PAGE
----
In all the examples, except where otherwise noted, there was used a current density of about 2 amperes per square inch (asi) of membrane area exposed to the electrolytes. The brines used in Examples 1-20 contained 0.26 cubic centimeter of 85% H.sub.3 PO.sub.4 per liter and were acidified with HCl to a pH of about 2 The other cell operating parameters employed for the examples were as shown in the tables. The data for Examples 1-26 were taken after the cell had been operating for at least 18 hours in the specified mode to ensure essentially equilibrium conditions. For examples 27-30, using the larger cell, at least 72 hours was used before taking data.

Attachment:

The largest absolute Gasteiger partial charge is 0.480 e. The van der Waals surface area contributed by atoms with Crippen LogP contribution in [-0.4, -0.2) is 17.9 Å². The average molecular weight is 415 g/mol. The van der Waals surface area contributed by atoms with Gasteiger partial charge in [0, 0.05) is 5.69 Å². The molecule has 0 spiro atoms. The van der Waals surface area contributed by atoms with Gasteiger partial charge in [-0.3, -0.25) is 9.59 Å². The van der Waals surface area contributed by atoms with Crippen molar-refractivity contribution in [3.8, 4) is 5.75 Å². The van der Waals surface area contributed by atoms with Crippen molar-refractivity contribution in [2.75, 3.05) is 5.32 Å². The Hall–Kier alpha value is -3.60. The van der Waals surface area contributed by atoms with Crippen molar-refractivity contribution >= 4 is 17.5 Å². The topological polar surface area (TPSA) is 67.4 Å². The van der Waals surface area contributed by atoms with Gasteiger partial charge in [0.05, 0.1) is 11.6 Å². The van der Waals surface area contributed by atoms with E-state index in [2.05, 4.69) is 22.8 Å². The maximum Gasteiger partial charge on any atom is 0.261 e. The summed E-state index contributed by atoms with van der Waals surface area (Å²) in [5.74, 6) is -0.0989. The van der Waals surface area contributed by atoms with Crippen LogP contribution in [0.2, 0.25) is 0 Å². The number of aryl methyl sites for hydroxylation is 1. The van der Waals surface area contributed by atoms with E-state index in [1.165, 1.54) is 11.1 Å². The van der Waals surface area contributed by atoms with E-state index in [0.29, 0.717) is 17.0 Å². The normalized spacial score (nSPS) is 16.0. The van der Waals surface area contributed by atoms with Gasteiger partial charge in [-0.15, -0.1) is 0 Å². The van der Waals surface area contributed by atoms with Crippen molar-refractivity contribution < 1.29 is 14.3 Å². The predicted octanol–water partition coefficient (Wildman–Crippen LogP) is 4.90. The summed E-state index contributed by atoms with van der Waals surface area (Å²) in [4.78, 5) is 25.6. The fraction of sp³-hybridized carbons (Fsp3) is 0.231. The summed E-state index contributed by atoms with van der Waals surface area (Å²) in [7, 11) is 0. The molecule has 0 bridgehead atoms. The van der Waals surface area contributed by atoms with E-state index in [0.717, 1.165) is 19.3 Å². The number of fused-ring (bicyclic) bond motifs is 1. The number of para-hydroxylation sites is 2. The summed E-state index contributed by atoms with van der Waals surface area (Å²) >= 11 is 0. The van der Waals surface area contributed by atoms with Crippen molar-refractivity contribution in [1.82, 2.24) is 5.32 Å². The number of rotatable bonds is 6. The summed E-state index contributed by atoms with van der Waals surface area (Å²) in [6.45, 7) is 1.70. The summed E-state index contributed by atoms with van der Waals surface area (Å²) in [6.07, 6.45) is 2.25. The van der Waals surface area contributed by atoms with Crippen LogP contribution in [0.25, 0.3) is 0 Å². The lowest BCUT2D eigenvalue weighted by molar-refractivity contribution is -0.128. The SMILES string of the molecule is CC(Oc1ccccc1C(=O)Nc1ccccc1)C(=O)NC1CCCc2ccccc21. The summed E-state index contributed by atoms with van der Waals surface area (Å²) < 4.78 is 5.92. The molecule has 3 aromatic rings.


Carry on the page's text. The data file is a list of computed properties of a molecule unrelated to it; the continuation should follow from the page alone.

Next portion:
Table 1__________________________________________________________________________Production of K.sub.2 CO.sub.3 in 7 Mil Membrane Cell.sup.1 CO.sub.2 Brine Temperature Current.sup.5Days Feed Feed (Exam- After Rate.sup.2 Rate Ano- Cath- Cell Solids KOH K.sub.2 CO.sub.3 KHCO.sub.3 KCl.sup.4 ciencyple Startup (cc/min.) (cc/min.) lyte olyte Voltage (g/l) (%).sup.3 (%).sup.3 (%).sup.3 (ppm) (%)__________________________________________________________________________1 9 55 5.4 79 -- 5.75 545 0 89.7 10.3 -- 94.42 15 85 4.0 78 -- 5.35 560 0 90.3 9.7 653.sup.6 94.33 17 90 1.9 84 -- 4.95 525 0 85.0 15.0 -- 91.64 18 75 1.7 85 -- 4.95 533 0 91.0 9.0 356 95.35 25 50 5.4 75 64 5.35 555 0 96.4 3.6 -- 94.86 30 35 1.3 87 72 5.10 523 1.9 98.1 0 2 99.27 32 30 5.4 84 71 -- 524 2.5 97.5 0 -- 97.78 37 20 2.7 89 74 -- 497 16.1 83.9 0 -- 85.19 40 0 10.0 88 70 -- 415 100 0 0 48 58.710 49 40 6.3 75 67 4.87 498 1.6 98.4 0 24 95.5__________________________________________________________________________ .sup.1 Constant Cell Operating Parameters a) Brine - aqueous KCl (225 grams per liter) b) Anode/Membrane Spacing - 0.25 inch c) Cathode/Membrane Spacing - 0.125 inch d) H.sub.2 O Feed Rate to Catholyte - 12.4 cc/hr. .sup.2 Stoichiometric quantity of CO.sub.2 required at 6 amperes current to produce only K.sub.2 CO.sub.3 is theoretically 41.8 cc STP/min. .sup.3 Percent by weight in catholyte solids. .sup.4 Parts per million of KCl in catholyte solids. .sup.5 Total current efficiency for K.sub.2 CO.sub.3 and KOH or KHCO.sub.3. .sup.6 KCl in catholyte determined 16 days after startup of cell.